Like all corporations, airlines strive be prosperous. Flying passengers from one destination to another drives revenue, but the company also has expenses like all other businesses in every industry. One of the largest expenses that the airline industry has will drive the success of airline manufacturers.
For most airlines, fuel cost, not labor cost is their largest expense. That amounts to roughly 40% of all operations if one looks at the Fuel Cost and Consumption figures compiled by the Bureau of Transportation Statistics. Just over 10 years ago, airlines paid $.84 a gallon for domestic fuel and today they pay just over $2.83 a gallon.
Boeing's Success Come from Fuel Efficiency
We know the markets did well in 2013, but aerospace giant Boeing (BA) did much better for its shareholders anchored by the platform of the 787. The company has had very few problems selling the new airliner because it improves fuel efficiency so much. Boeing presently has back orders topping $415 billion. That's four years worth of work.
Fuel efficiency is the main interest from airlines today. Fuel is the single largest cost in most airlines and when BA can introduce a highly fuel efficient plane, it's going to sell. On top of this, the next generation 737 with more efficient engines is also being introduced to help cut fuel costs.
The 787 Dreamliner is so successful; Boeing has increased its efficiency in building the planes and is now up to 10 per month. That's double the five planes per month within the last year and a half. The high-tech carbon-fiber composite jet, which costs $212 million at list price, has garnered 1,030 total orders from 60 customers.
Even though the Dreamliner 787 uses 20% less fuel per mile than a similar size 767, aviation companies still look for technologies, shapes and materials that will make flying even more efficient than the 787 Dreamliner.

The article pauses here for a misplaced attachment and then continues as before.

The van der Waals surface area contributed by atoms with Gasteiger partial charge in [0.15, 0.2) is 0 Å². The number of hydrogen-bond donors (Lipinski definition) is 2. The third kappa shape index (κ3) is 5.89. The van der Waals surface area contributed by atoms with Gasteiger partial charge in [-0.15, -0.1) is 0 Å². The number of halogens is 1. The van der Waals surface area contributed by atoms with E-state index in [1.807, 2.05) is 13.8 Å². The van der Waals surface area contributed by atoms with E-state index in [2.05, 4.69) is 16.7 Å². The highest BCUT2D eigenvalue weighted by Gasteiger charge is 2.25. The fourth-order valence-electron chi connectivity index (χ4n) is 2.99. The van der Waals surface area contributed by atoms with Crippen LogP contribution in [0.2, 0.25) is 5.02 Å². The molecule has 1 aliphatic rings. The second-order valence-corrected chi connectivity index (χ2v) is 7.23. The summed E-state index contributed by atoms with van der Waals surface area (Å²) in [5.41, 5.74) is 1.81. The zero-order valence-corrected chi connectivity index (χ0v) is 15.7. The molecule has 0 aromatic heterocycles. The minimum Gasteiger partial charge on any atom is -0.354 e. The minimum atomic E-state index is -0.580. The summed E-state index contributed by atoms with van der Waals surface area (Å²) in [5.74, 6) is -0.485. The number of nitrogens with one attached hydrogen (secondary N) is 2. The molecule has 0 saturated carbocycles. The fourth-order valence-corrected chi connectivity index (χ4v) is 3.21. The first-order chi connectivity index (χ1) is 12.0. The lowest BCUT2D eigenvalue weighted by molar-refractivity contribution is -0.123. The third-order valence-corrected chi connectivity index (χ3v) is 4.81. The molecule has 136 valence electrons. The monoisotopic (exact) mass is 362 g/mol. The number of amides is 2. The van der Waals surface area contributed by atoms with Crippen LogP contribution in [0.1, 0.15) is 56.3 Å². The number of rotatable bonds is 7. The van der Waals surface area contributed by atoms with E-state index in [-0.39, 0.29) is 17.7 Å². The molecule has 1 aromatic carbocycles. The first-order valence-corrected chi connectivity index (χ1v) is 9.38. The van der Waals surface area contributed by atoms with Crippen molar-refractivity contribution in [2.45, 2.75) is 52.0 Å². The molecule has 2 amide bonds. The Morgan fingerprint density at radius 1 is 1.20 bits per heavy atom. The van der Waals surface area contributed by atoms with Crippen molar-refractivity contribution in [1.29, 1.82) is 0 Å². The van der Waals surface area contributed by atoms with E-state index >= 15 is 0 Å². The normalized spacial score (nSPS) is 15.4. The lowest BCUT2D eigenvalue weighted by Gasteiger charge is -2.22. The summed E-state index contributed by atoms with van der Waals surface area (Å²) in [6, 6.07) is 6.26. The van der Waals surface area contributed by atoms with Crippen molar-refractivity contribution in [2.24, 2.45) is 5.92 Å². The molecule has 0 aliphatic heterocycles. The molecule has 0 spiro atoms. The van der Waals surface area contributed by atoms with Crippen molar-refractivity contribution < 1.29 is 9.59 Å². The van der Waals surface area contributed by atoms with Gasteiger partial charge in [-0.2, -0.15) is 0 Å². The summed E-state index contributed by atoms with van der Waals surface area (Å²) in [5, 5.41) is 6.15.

Not only is the design of an airplane important in fuel efficiency today, so are the engines. United Technologies (UTX) owns well-known engine maker Pratt & Whitney. The Pratt & Whitney division has been working on a new approach to Turbofan engines to make them more efficient by adding a special gear. The new engine is said to be able to cut fuel usage by 16% and operating costs overall by 20%. They are called PurePower engines and there are already 3500 orders for these new engines. These geared turbo fan engines will first be manufactured for single aisle jets.
Today's engines are burning about as efficiently as they can with the material being used. In order to burn fuel at a hotter temperature to make engines even more efficient, designers need to look for different types of material. Today they are looking at composite ceramics because it can withstand temperatures well over 2732°F which is almost 30% hotter than today's alloys can stand. To make the material more "ductile" like metal, it has introduced a ceramic fiber mix. Not only do these ceramic parts burn hotter, but they will also decrease engine weight by up to almost 30%.
The material and design of the 787 along with new turbo engines by Pratt & Whitney go hand-in-hand with fuselage design. There are other designs out there that are expected to create more efficiency also.
There is something called the "double bubble" which not only changes the shape of the fuselage but also mounts engines in the rear. This provides more lift for the fuselage as a whole allowing the wings to be designed with stronger lighter newly researched materials. This design is considered to be 70% more efficient than current fuselage designs.
Boeing has its strut wing design nicknamed SUGAR which it believes will reduce fuel consumption by almost 60%.
Boeing's four year backlog in sales is due to the fuel efficiency of the 787 Dreamliner. Aviation companies will continue to be concerned about the efficiency of their airplanes because fuel prices will continue to climb. Success in the aerospace industry will continue to center around efficiency; allowing airplanes to get from one place to another cheaper than they do today.